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Absents of Malady

Private School Closes for Germ Cleanup After Flu Outbreak Keeps Dozens of Students Home


GRANADA HILLS — A private elementary school is closing today and Wednesday for cleaning in hopes of stemming a flu outbreak that has kept one-third of the school's 180 students home ill.

The virus appeared at Our Savior's First Lutheran School last Thursday, forcing 14 students to miss school. That swelled to 30 absences on Friday, and 60 students were out on Monday.

Some classes were half full on Monday, and many of those attending school arrived sneezing and coughing. Throughout the day, students went to the main office to lie down and have their temperatures taken. Five of the school's nine teachers were sick but remained on the job.

"I've never in all my years had so many children out," said fifth-grade teacher Lynda Moore, who was missing half of her 22 students Monday. "Most of my children had perfect attendance until last week."

Principal Margaret Ash said the flu appeared in two strains--both causing high fevers, but one leading to respiratory problems and the other to vomiting.

"It's a virus that's going around," Ash said. "No one can control that."

Ash and her staff decided to cancel school for two days so students and teachers alike could recuperate. The school sent notes home with students and notified families by phone.

Teachers, office staff and cleaning crews, meanwhile, were planning to spend today and Wednesday scrubbing the campus with disinfectant, from doorknobs to desktops to lunch tables.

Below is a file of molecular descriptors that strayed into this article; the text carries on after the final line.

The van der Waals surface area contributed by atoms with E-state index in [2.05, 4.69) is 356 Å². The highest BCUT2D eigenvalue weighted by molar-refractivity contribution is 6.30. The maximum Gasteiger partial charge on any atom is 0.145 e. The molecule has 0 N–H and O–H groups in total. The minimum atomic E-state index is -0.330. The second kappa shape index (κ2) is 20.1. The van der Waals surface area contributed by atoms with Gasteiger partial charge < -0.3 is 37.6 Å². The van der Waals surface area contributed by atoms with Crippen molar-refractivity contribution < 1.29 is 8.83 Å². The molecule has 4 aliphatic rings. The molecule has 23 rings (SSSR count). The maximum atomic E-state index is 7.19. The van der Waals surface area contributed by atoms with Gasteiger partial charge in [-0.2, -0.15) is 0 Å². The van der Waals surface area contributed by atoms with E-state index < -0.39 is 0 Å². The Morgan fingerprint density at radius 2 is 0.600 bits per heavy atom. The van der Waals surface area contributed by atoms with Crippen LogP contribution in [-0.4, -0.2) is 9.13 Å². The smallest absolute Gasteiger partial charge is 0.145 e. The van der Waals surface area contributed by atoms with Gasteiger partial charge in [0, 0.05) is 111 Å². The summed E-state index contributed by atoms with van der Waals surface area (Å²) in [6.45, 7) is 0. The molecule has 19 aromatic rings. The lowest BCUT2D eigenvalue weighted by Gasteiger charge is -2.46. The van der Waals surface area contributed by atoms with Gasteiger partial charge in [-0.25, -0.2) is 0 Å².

Los Angeles County health officials questioned the usefulness of scrubbing school facilities, saying influenza is an airborne illness.

Students can continue to infect one another by coughing and sneezing, they said.

"The classroom is not the source of their illness," said Laurene Mascola, chief of acute communicable disease control for the Los Angeles County Department of Health.

"It's the coughing people" who are spreading the disease.

Although Mascola questioned the decision to close the school, she called it the "ultimate way to stop transmission" of germs.

"All they had to do was to tell people who get sick to stay home, and send home those at school who get sick," she said.

Still, several parents welcomed the school's decision to close and praised its staff for seeking to make the campus germ-free.

"Give the children a couple of days to recover, to get some antibiotics in them," said B.J. Russell, whose 5-year-old daughter, Rebecca, attends kindergarten at the school. "I think it's a great idea."

Sick teachers said they too welcomed the break. Sixth-grade teacher Katy Moore, who has been sick for about a week, said she would rest up at home to recover from bronchitis.

"It's terrible," said Moore, who had only seven of 14 students present on Monday.

Nine-year-old Renee Lutman also looked forward to going home. She had trouble concentrating in her third-grade class.

"It's a cold, and stuffy nose, " she said. "It bothers me."

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